Another finding of our study is the discovery of four factors associated with the development of de novo DSA. First, the use of cyclosporine as opposed to tacrolimus carries more than twice the risk of de novo DSA formation. Since DSA and cyclosporine use have independently been linked to higher rates of acute and chronic rejection , it is no surprise that cyclosporine is now associated with an increased rate of DSA formation. Second, low levels of calcineurin inhibitors increase the risk of de novo DSA formation. It is not surprising that under immunosuppression increased the likelihood of mounting an alloimmune response . Third, a MELD score >15 at the time of transplant reduce the risk of de novo DSA formation in half. Patients transplanted with higher MELD scores are known to be sicker and at higher risk for infection pre-transplant. However, it is intriguing that they have a lower risk of de novo DSA formation by 1-year posttransplant. Lastly, recipients over 60 years of age displayed a lower likelihood of de novo DSA formation, which likely results from a less reactive immune system found in older patients .
Finally, we show that de novo DSA is an independent predictor of patient death and liver allograft loss, as shown in the Cox proportional hazards multivariable analysis. Although significant, the small difference in survival rates between groups observed in the Kaplan–Meier analysis (only 7% difference at 5 years for patient survival and 6% for graft survival) shows that the impact of DSA alone is not as pronounced as in other organs during the ≤5 years of follow up for this study, and opens the possibility for future research to find other cofactors or diagnostic tools to better identify patients at the highest risk for losing their allografts from DSA. Complement-fixing DSA, IgG subclasses of DSA , IgM DSA, and antibodies against non-HLA targets are some potential markers to examine in the near future. However, recent data has shown us that longer-term studies may be needed to fully understand the implications of post-liver transplant DSA, as slowly progressive idiopathic fibrosis may be a previously unrecognized consequence . Therefore, while we found an association between DSA with MFI >5000 and adverse outcomes, this does not rule out the possibility that DSA at lower MFI may be deleterious.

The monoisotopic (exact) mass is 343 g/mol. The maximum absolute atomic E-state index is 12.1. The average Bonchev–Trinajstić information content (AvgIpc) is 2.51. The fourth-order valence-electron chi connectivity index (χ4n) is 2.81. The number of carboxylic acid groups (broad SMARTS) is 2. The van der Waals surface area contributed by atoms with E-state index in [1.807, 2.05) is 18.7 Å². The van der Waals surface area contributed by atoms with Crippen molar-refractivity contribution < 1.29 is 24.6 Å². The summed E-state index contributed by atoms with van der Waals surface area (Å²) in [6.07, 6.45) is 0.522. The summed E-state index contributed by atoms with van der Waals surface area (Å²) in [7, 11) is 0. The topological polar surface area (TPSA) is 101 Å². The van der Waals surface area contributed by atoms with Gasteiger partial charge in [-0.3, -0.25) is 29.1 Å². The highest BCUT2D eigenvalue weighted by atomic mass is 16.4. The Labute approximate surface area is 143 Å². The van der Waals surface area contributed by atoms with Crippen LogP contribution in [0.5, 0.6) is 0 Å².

Even though this is a large cohort study of 749 patients, there are limitations. First, in an effort to achieve a homogeneous cohort, we did exclude patients without samples available for analysis at the predetermined time points and those with preformed DSA. Second, sample acquisition did not occur frequently enough for us to determine a temporal-relationship between the formation of de novo DSA and graft loss or patient death. Third, the lack of complete donor and recipient HLA-C and HLA-DP typing information did not allow for a complete DSA determination of all potential HLA loci, since these two loci can result in graft rejection [44, 45].
In conclusion, de novo DSA at 1-year post-liver transplant occurred in 8.1% of patients and was found to be an independent predictor of patient death and allograft loss. Future research will need to focus on improved mechanisms to identify pathologic DSA, outline monitoring and diagnostic algorithms, and design prospective treatment trials.